Last night around 9:30 I was just minding my own business, watching some harmless comedy shows on demand when a commercial came on that piqued my interest via a typically dumb interaction between a dude talking to a babe in a bikini. I was waiting for some type of cliché to end the interaction between the two — something like a beer-commercial crotch shot or the woman doing something weird like licking an ice cube — when the story took a most-surprising turn: the dude in the scene was gay.
The woman sits down on a beach chair next to the guy, who
is squinting into his iPad-looking device like a dork. She starts
reading her Kindle like the sun is no big deal and he says: "That's a
Woman: "Yeah, it's the new Kindle Paperwhite."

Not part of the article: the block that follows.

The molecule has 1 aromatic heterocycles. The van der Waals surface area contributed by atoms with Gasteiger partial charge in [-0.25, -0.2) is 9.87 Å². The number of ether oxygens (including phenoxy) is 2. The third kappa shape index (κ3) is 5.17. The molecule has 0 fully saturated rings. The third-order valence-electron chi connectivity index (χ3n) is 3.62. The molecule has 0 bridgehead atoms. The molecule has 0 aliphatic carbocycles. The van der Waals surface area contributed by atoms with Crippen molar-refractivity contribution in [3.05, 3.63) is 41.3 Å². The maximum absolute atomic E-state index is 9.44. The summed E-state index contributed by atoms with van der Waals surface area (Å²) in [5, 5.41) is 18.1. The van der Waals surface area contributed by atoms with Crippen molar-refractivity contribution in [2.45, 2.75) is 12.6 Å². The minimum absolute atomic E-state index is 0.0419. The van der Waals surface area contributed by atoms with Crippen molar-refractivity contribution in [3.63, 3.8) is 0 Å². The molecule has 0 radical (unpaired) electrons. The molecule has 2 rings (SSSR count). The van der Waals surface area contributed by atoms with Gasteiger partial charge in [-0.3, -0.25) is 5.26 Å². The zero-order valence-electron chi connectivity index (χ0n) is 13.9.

Man: "I love to read at the beach, but..."
Woman: "This is perfect at the beach. And, with the built in light, I can read anywhere anytime."
Woman: "With your book?"
Man: Nope. "I just bought a Kindle Paperwhite." *Leans toward her.* "We should celebrate."
Woman: "My husband's bringing me a drink right now."
Man: "So is mine."
Husbands waive from the bar.
I watched it again this morning (the email I sent myself on the subject after having several beers and talking about sports all evening only says: “Gay kindle commercial. What does that commercial mean?”), and it’s actually pretty genius. Gay-rights groups have pointed out that this type of media is following steps taken by shows like Ellen and Modern Family, which depict gay couples as pretty much ordinary anymore.
Check it out here:
Naturally, some people on the Internet think it’s way icky.
And organizations like One Million Moms (a weird, conservative Christian group that should be named something more like “One Million Mean Moms.” Ha.) took exception to it. OMMMs wrote this: “We have Amazon's Kindle Paperwhite commercial that promotes gay marriage. Instead of Amazon remaining neutral in the culture war while showcasing how their product has no glare even at the beach, they chose to promote sin.”